One of my favorite things about the city is its abundance of 'Speakeasies.' Right now, we New Yorkers are falling back in love with speakeasies; depression-era comfort suits us well in this recession-era. Personally, I like speakeasies because at this stage of my life -- I enjoy bars that aren't too loud, are well-designed, and enjoy serving me cocktails in ceramic mugs.
I had a blind date, and she suggested a great speakeasy she had been to. We met up in front of a nondescript storefront on 17th Street. It's one of those places that's so secret that nobody knows where it is. I rang the doorbell next to the plaque reading 'Raines Law Room.' The sign was engraved in off-white cursive letters; letters whose aim is to make you feel as if you're about to visit the warm and fuzzy innards of a very expensive legal firm.
A few seconds passed before the door swung open to reveal a man who I could have sworn was the lead singer of Coldplay. Nymph-like, he had frosted blonde hair. I appreciate a stylish pair of eyeglasses, and inches below his small tortoise frames came an English accent as effete and fake as the non-prescription lenses.
"Do you have a reservation?" he asked.
We didn't, so he took my date's number and told us he'd call us in fifteen minutes. We went across the street to a less-desirable bar that served 'drinks' from 'glasses.' Thirty minutes later her phone rang just as we were getting into a great conversation. When she hung up the phone she asked if we should go over there. I told her if she liked the place and thought it was that amazing, then, yes, we should definitely go.
A few minutes later we found ourselves in front of the law-firm-that-was-not once more. We rang the doorbell. Nothing. As we began to turn around to leave, the door swung open. Coldplay was back with us, and it seemed as if he had no idea who we were.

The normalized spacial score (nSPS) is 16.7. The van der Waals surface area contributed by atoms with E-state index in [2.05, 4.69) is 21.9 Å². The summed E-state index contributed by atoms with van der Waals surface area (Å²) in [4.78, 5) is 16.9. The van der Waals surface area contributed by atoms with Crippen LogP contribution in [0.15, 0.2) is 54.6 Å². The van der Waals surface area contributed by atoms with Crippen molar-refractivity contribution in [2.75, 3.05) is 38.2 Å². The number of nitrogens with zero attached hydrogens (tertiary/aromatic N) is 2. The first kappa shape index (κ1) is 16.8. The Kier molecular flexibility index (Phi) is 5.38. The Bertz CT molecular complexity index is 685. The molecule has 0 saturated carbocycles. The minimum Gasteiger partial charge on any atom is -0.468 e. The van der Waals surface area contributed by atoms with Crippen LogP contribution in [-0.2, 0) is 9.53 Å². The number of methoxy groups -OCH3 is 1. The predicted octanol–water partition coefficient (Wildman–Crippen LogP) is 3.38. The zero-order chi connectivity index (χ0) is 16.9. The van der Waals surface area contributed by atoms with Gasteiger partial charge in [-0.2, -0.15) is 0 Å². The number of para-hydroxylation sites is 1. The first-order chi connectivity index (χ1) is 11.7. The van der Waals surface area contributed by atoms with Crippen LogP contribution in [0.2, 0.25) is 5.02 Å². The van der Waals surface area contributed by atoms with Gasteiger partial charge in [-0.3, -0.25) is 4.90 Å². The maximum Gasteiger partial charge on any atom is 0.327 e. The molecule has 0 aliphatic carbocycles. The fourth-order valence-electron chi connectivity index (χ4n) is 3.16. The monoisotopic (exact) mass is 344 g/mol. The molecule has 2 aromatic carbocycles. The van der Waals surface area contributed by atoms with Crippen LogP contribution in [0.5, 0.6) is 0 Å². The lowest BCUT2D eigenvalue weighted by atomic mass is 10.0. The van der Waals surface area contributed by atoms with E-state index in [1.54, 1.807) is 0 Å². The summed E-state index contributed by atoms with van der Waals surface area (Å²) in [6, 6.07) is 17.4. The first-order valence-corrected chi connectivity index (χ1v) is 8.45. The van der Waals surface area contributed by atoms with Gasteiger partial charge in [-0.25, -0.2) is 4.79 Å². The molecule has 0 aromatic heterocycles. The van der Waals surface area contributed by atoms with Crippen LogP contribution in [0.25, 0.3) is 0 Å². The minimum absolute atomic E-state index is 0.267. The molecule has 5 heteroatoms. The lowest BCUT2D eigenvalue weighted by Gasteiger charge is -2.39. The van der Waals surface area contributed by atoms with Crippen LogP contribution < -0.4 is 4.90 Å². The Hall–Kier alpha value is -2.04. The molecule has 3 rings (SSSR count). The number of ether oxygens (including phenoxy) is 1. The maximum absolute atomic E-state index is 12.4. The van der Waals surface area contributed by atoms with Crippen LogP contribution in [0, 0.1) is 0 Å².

"Do you have reservations?"
This time we did, and we felt really good about ourselves. He scanned his list and then shook his head disapprovingly.
"We don't have any open tables, but I can seat you at the bar."
I was okay with that, as was my date. As a happily single man in New York, I've learned that the bar often has the best seats in the house. He opened the door for us and escorted us in. As we followed him to the back, my eyes began to adjust to the darkness. Almost every table was as emotionally empty as any song on X&Y and Milo Xyloto. 'Every tear is a waterfall?' Fuck you, Coldplay.
He guided us to the bar. The bar was a large marble table in the back filled with various plants, herbs, and other ingredients. Behind the marble slab were racks stacked with all manner of spirits. Three women alternated between muddling drinks and wiping their brows with the white smocks they wore. A server hastily grabbed two finished drinks and bumped into my date and me as he rushed to one of the few filled tables up front. To be as concise as possible, the bar was the kitchen.
It became instantly clear to me that here at the Raines Law Room, the customer is always wrong. I couldn't help myself and so I started to laugh. Coldplay was incensed.
"What?" he spit.
"It's nothing," I said, "I just... I didn't think I was going to be a bar back tonight."
He didn't find that as funny as I did, and he left in a huff to not attend to the customers that were not there. After spending a few moments watching the bartenders put love, care, and sweat into their creations, we decided to check out the menus.
The drinks were reasonably priced from $13.00 to $23.00, and some of the drink names were 'South Side Rickey,' 'Hanky Panky,' and 'Arsenic And New Lace.' The next thing that stuck out for me were ingredients listed that I couldn't even make up if I tried: Amaro Nonino, Cherry Heering, and a dash of Cholula -- which I imagined was like a dash of Anthrax, only drinkable.
When Coldplay returned, we ordered our drinks. I forgot what we ordered, but I remember they were both delicious. I figured since we were paying for the privilege, I asked if we could go outside to the patio to sit. We were given permission, so we took our little glasses of goodness out back.
She sat in a comfortable chair. I sat in a well-designed piece of very hard plastic which had a depression deeper than 1933. The chair had the effect of making me feel as if I was an eight-year-old being scolded by the principal. Except the principal was my date, and I was going through first date deliberations as to whether or not I'd like to sleep with her.
The answer to that question may or may not be answered in another essay, and if it were, all names would be changed to protect the innocent. I am a gentleman after all. What did happen next is that my date and I drained our drinks, and then went across the street to that other bar.
You know the place. It's the one that serves 'drinks' in 'glasses.'